At 11:28 AM 5/21/2001 +0100, William Silvert wrote:
>So while I agree that YAV (Yet Another Virus) postings should be banned from
>most lists, the attitude that all subscribers should be sophisticated about
>the latest developments in virus technology is not justified in my opinion.
>I think that we owe it to our subscribers to help them know what to look
The point is that it is not just virus warnings. Virus warnings are just
another example of a type of posting that is "so important that it must be
posted even though it is off topic."
If we accept that there are postings that are so important that they must
be posted even they are off topic, the result will be that all lists will
be about things so important that they override the topics of the list.
For example, virus warnings are very important, and they should be posted
to lists. Perhaps both e-mail and ebola.
And missing childen are very important, and so appeals for them should be
posted to all lists, including binary jpgs of them being cute.
And appeals for dying children are important, so they must be posted to the
list (please send a postcard to....)
And genocide is very important, so notices about genocide should be
important to all lists.
And blue star lsd is very important and notices about it should be posted
to all mailing lists. And aids infected needles in phone booths are really
important (another virus warning, retro, this time). And exploding
cactuses. And the US Presidential election was real important.
And so on and so forth. Soon all mailing lists will be about very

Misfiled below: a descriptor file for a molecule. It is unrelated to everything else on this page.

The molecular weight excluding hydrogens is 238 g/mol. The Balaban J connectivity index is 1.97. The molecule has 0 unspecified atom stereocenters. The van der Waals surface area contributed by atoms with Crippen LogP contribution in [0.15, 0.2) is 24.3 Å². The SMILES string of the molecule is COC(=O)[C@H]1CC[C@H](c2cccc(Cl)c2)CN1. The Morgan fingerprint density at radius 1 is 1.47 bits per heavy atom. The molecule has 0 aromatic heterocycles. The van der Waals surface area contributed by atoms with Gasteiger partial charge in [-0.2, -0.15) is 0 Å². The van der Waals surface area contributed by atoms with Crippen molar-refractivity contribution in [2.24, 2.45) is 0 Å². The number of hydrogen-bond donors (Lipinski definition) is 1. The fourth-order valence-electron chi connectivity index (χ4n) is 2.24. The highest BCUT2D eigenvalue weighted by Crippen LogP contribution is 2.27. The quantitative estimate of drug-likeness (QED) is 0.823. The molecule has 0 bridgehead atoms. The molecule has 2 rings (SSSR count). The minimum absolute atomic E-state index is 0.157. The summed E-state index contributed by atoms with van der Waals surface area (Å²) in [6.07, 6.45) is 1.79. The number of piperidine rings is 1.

important things, and the original purpose of the lists will be lost.
By the way, I understand about social lists. I am a member of one or two
such lists, and anything that the people on the list feel like typing in is
important. The rest of the lists I'm on and run are not social lists, and
to allow such postings on the excuse, say, that "anything that affects
scuba divers is on topic for a scuba diving list" makes it a list without a
Believe it or not, most subscribers prefer a focused list.
So, where do you draw the line? Are virus warnings more important because
they relate to computers and we use computers for our list work? Maybe we
all drive to work in cars, should we all post recall notices on Firestone
>We owe it to ourselves as well. One poster commented that she was blamed
>because a subscriber was infected and was sending out infected files -
>surely that calls for a brief warning to the list? That might have cut down
>on her junk mail too.
Stupidity is very important. Perhaps all mailing lists should be about
stupidity? :-) Maybe they all are.... :-)
If the list owner thinks that a notice is important and related to the
running of the list, the list owner can send it out, with the appropriate
warnings that discussion of the notice is off topic as are continued vvirus
warnings. There is a difference between the list owner doing something to
run the lists and random list members making random off topic postings.
But as to the rest, this is a slippery slope. Some of us started fighting
it before the current e-mail virus warnings, with notices about missing
children and urban legends. This is just another incarnation of a topic so
important that it overrides the list purpose.
Stay off the slippery slope. If your topic excludes it, just say no.
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